Background & Summary

In Brazil (Fig. 1), forest cover (excluding mangroves and plantations) decreased from 4,646,516 km2 in 1985 to 4,079,827 km2 in 2018, a total reduction of 12% (566,689 km2) (; Collection 4.1)1; an area slightly larger than Spain. This forest loss depletes forest’s capacity to provide ecosystems services by reducing carbon and biodiversity stocks, as well as its water recycling potential, directly affecting climate and consequently, human populations2,3,4. While forest loss continues in Brazil at varying rates, secondary forests are regrowing on areas where old-growth forests have been completely removed by human disturbances5. The extent and age of Amazonian secondary forests have already been quantified and their spatial-temporal patterns are highly dynamic6,7. The long-term dynamics of Brazilian’s secondary forests is still poorly quantified. This knowledge, however, provides key information for assisting Brazil to achieve its intended Nationally Determined Contribution (NDC) targets agreed at the United Nations Framework Convention on Climate Change (UNFCCC) and for supporting the territorial planning required for compliance with the environmental legislation. Here we address this lack of information by producing and making available a set of annual secondary forest growth maps at 30-m spatial resolution from 1986 to 2018 at a national level. We stablished that secondary forest growth occurs when a pixel classified as anthropic cover8 (e.g., pasture or agriculture) in a given year is replaced in the following year by a pixel of forest cover (excluding mangroves and plantations).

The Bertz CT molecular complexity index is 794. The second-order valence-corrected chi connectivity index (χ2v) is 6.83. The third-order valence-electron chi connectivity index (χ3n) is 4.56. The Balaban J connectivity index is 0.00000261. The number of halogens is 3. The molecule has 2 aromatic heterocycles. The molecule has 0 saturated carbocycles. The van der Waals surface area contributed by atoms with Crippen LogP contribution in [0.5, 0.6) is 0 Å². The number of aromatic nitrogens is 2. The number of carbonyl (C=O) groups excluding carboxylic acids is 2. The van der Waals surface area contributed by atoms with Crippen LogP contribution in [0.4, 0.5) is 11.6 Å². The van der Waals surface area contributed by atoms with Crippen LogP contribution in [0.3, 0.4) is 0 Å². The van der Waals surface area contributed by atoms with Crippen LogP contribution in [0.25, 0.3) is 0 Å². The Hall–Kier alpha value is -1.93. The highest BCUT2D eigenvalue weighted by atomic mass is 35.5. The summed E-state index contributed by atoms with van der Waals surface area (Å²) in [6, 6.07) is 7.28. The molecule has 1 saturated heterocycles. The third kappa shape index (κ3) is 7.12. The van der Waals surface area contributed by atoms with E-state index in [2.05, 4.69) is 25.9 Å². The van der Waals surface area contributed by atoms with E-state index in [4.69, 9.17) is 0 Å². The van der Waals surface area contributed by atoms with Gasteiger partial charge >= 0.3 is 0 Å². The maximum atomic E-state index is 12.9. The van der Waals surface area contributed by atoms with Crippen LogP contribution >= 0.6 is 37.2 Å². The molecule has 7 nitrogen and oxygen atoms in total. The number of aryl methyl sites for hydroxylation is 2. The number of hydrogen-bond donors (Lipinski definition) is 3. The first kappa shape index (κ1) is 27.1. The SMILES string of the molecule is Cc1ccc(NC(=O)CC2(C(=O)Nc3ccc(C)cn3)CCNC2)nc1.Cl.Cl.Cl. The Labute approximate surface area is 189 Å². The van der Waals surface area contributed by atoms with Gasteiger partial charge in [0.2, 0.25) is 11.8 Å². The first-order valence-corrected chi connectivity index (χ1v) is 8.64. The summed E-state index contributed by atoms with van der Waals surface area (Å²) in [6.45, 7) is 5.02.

Fig. 1
figure 1

Forest cover of Brazil. In the main map, black lines represent the Brazilian biomes: 1. Amazon; 2. Caatinga; 3. Cerrado; 4. Atlantic Forest; 5. Pampa; 6. Pantanal. Source: land-use and land-cover map of 2018 from the MapBiomas Project (